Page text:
Even so, I had to balk at the Spectator’s suggestion that Nadine “will oversee a more punchy attitude to the culture war aspect of her brief”. Sorry, but what culture war aspect of her brief?! Psychologists say that if you give a child a present and they end up playing with the box, then the toy you gave them was too complicated for them. If you give a minister a brief that encompasses the entire media, the UK’s data strategy, regulating big tech, 5G rollout, cyber-security, the charity sector, the whole of sport and the £100bn-plus creative industries, and they spend so much as ONE NANOSECOND fanning up some culture war nonsense about panto, that isn’t so much playing with the box as taking a shit in it. And nobody, other than fellow infants, wants to see that.

Dorries replaces Oliver Dowden, who always looks like he’s laughing nervously along with the bully’s joke about him, making it hard not to see his move to party chairman as prime minister Biff Tannen giving him an as-yet-unclear form of wedgie. I guess it’s fitting that Dowden’s back in a party job. He has never had a proper job outside Westminster except for about five minutes at a PR firm, which has denied him the commercial experience that should have rung alarm bells as far as the planned sale of Channel 4 is concerned.

If the government does push ahead with this culturicidal stupidity, they’ll kill the very indie sector the channel largely built – which you’d think would be a massive bollock-drop, but will probably win them public support from Britain’s vast and coveted no-clue-about-business demographic.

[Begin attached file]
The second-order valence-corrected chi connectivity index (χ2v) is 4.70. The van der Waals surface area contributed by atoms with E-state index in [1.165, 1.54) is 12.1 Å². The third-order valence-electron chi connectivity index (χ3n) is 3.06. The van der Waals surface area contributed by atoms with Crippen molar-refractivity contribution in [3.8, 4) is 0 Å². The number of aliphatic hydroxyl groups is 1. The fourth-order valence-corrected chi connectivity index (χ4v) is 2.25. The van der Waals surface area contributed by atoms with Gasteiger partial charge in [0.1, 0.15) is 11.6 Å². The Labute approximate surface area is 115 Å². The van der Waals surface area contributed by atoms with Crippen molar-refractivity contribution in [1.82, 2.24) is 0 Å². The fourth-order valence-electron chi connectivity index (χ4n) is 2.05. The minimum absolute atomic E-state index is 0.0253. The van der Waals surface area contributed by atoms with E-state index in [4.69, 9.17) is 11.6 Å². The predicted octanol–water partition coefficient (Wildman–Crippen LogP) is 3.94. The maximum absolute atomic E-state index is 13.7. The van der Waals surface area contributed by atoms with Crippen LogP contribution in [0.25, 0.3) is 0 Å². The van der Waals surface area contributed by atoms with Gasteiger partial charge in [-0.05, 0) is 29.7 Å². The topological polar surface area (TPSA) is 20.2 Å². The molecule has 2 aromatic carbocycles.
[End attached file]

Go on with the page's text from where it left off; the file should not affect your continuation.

And so to the supply chain crisis, a problem which this week was gifted by Johnson to his old backstabber Michael Gove, shortly before Gove was also moved to housing to solve that crisis too, and to work out what in the name of crap you just say to get elected the phrase “levelling up” actually means.

Who else? Ah yes: the new foreign secretary, Liz Truss. No prime minister wants to look in their magic mirror and see that someone else is more popular. Truss is slightly more positive than Snow White, twice as likely to be involved in a musical number with some birds and squirrels, and generally adored by all the many denizens of the Conservative forest. Boris Johnson has moved her from signing trade deals with remote territories to visiting them.

For all the excitement-effect reaction, though, there were an awful lot of non-movers, from Priti Patel at the Home Office to negotiating masterbrain Lord Frost. Many of them seemed to have spent the first part of the week playing not to get sold. Take Thérèse Coffey at work and pensions, whose Who’s Who entry lists her interests as “delivering bad news”, and who rushed out on Monday to defend the planned removal of the £20 universal credit uplift with some nonsense about it being just two hours’ extra work, which indicated that the actual secretary of state had no clue about how the benefit is even designed. Of course, Thérèse knows that it doesn’t matter if what you say is true or not; you just have to come up with any old mad cobblers to draw attention. Is this why the general aesthetic is “Carl Beech in a nice chiffon scarf”? One to consider.

Whichever way you shake it, though, it was all taken very well by the Conservatives, who have spent much of the summer unable to work out if they’re in the shit or in clover. This week was very much clover. As for the electoral black site to which Labour has long rendered itself, that shows no sign of being escaped. Shuffling ministers is vastly preferable, but it remains very difficult to envisage Starmer shuffling anything other than deckchairs.

Comments are closed.